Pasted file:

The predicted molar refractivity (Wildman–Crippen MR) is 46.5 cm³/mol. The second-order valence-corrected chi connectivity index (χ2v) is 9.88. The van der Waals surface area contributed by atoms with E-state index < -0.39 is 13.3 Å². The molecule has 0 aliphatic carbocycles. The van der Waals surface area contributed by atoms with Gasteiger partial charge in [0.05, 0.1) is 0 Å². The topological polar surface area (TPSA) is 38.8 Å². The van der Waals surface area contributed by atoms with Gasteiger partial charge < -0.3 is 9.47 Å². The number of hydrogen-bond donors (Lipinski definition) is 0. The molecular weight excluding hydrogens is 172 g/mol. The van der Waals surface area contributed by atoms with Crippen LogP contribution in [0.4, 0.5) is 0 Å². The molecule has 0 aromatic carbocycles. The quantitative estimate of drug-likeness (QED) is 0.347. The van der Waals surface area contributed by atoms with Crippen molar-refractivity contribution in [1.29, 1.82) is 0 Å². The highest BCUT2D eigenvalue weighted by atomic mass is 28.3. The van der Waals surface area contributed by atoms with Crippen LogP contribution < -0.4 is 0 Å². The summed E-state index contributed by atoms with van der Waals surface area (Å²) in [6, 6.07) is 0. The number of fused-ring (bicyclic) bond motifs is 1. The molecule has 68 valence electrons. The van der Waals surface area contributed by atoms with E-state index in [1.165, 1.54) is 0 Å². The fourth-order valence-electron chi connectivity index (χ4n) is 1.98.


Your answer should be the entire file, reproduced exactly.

The predicted molar refractivity (Wildman–Crippen MR) is 46.5 cm³/mol. The second-order valence-corrected chi connectivity index (χ2v) is 9.88. The van der Waals surface area contributed by atoms with E-state index < -0.39 is 13.3 Å². The molecule has 0 aliphatic carbocycles. The van der Waals surface area contributed by atoms with Gasteiger partial charge in [0.05, 0.1) is 0 Å². The topological polar surface area (TPSA) is 38.8 Å². The van der Waals surface area contributed by atoms with Gasteiger partial charge < -0.3 is 9.47 Å². The number of hydrogen-bond donors (Lipinski definition) is 0. The molecular weight excluding hydrogens is 172 g/mol. The van der Waals surface area contributed by atoms with Crippen LogP contribution in [0.4, 0.5) is 0 Å². The molecule has 0 aromatic carbocycles. The quantitative estimate of drug-likeness (QED) is 0.347. The van der Waals surface area contributed by atoms with Crippen molar-refractivity contribution in [1.29, 1.82) is 0 Å². The highest BCUT2D eigenvalue weighted by atomic mass is 28.3. The van der Waals surface area contributed by atoms with Crippen LogP contribution < -0.4 is 0 Å². The summed E-state index contributed by atoms with van der Waals surface area (Å²) in [6, 6.07) is 0. The number of fused-ring (bicyclic) bond motifs is 1. The molecule has 68 valence electrons. The van der Waals surface area contributed by atoms with E-state index in [1.165, 1.54) is 0 Å². The fourth-order valence-electron chi connectivity index (χ4n) is 1.98.